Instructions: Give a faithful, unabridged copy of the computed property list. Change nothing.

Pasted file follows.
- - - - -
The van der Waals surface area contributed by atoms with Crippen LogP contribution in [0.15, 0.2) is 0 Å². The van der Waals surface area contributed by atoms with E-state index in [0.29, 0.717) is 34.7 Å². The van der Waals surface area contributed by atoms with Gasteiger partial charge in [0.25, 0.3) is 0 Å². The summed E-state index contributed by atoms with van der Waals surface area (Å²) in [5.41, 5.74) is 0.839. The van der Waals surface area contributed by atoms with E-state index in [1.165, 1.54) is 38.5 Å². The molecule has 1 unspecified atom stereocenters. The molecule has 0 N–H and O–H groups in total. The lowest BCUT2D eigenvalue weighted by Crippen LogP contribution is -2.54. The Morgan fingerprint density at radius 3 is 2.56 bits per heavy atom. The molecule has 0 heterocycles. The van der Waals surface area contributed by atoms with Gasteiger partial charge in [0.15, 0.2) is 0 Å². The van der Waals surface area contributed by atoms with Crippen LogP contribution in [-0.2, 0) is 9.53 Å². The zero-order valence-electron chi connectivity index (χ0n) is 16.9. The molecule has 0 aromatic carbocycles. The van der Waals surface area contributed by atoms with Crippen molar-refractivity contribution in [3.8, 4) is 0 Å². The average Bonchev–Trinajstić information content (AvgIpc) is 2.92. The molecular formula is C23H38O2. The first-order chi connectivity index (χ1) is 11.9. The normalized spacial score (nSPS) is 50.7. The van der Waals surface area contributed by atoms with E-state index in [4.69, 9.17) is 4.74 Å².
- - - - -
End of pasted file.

The van der Waals surface area contributed by atoms with Crippen LogP contribution in [0.15, 0.2) is 0 Å². The van der Waals surface area contributed by atoms with E-state index in [0.29, 0.717) is 34.7 Å². The van der Waals surface area contributed by atoms with Gasteiger partial charge in [0.25, 0.3) is 0 Å². The summed E-state index contributed by atoms with van der Waals surface area (Å²) in [5.41, 5.74) is 0.839. The van der Waals surface area contributed by atoms with E-state index in [1.165, 1.54) is 38.5 Å². The molecule has 1 unspecified atom stereocenters. The molecule has 0 N–H and O–H groups in total. The lowest BCUT2D eigenvalue weighted by Crippen LogP contribution is -2.54. The Morgan fingerprint density at radius 3 is 2.56 bits per heavy atom. The molecule has 0 heterocycles. The van der Waals surface area contributed by atoms with Gasteiger partial charge in [0.15, 0.2) is 0 Å². The van der Waals surface area contributed by atoms with Crippen LogP contribution in [-0.2, 0) is 9.53 Å². The zero-order valence-electron chi connectivity index (χ0n) is 16.9. The molecule has 0 aromatic carbocycles. The van der Waals surface area contributed by atoms with Crippen molar-refractivity contribution in [3.8, 4) is 0 Å². The average Bonchev–Trinajstić information content (AvgIpc) is 2.92. The molecular formula is C23H38O2. The first-order chi connectivity index (χ1) is 11.9. The normalized spacial score (nSPS) is 50.7. The van der Waals surface area contributed by atoms with E-state index in [4.69, 9.17) is 4.74 Å².